The US authorities have released new guidance for organizations on hardening their VPNs against compromise by reducing the attack surface.
The Cybersecurity Information Sheet comes from the NSA and Cybersecurity and Infrastructure Security Agency (CISA). It warns that multiple nation-state actors had exploited known vulnerabilities in products over the past year to steal credentials, execute arbitrary code remotely, weaken and hijack encrypted communications, and read sensitive data.
“These effects usually lead to further malicious access through the VPN, resulting in large-scale compromise of the corporate network or identity infrastructure and sometimes of separate services as well,” the agencies claim.
They advise selecting standards-based VPNs from reputable vendors with a proven track record for fixing vulnerabilities quickly and mandating the use of strong authentication credentials.
From there, organizations can further harden the equipment by requiring “only strong, approved cryptographic protocols, algorithms, and authentication credentials.” Further, the VPN attack surface can be reduced by patching promptly, restricting external access by port and protocol, and running only the strictly necessary features.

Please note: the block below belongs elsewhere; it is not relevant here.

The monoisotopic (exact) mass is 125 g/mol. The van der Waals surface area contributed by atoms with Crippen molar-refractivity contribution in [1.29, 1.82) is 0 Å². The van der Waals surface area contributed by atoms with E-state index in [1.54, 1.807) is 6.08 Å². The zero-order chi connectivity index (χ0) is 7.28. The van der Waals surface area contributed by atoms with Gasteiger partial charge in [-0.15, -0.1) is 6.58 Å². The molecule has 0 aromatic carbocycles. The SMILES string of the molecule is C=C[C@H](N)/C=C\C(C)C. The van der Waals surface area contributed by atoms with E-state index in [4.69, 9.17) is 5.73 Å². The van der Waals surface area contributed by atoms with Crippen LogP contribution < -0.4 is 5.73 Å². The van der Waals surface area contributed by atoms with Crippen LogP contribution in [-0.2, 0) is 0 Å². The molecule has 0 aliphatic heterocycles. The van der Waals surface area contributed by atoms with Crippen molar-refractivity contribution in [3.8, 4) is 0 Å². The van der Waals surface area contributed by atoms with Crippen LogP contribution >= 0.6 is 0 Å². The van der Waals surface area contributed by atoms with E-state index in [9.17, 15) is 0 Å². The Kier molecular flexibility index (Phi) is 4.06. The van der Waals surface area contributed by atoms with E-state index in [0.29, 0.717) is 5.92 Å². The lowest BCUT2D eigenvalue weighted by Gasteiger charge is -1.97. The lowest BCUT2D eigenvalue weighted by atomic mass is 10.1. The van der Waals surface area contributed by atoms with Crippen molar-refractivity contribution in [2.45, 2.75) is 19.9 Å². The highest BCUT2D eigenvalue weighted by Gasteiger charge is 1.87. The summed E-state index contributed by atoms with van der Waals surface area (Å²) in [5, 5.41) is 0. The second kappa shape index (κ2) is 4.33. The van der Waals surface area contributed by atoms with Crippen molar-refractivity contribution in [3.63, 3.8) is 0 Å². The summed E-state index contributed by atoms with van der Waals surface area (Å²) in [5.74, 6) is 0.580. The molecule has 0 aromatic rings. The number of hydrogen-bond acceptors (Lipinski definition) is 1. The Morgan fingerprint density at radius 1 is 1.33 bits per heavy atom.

Finally, organizations were urged to monitor access to and from their VPNs with intrusion prevention (IPS), web application firewalls (WAFs), network segmentation, and remote and local logging for continuous monitoring.
These latest warnings come one the heels of the COVID-19 pandemic during which VPNs used by home workers were heavily targeted by cyber-criminals.
In that sense, in October 2020, researchers warned that various groups were using the Zerologon vulnerability with VPN bugs to compromise victim networks.
Then, in August of the same year, a major British high street retailer was called out for using VPN servers with unpatched critical vulnerabilities, which put it at risk of ransomware and other threats.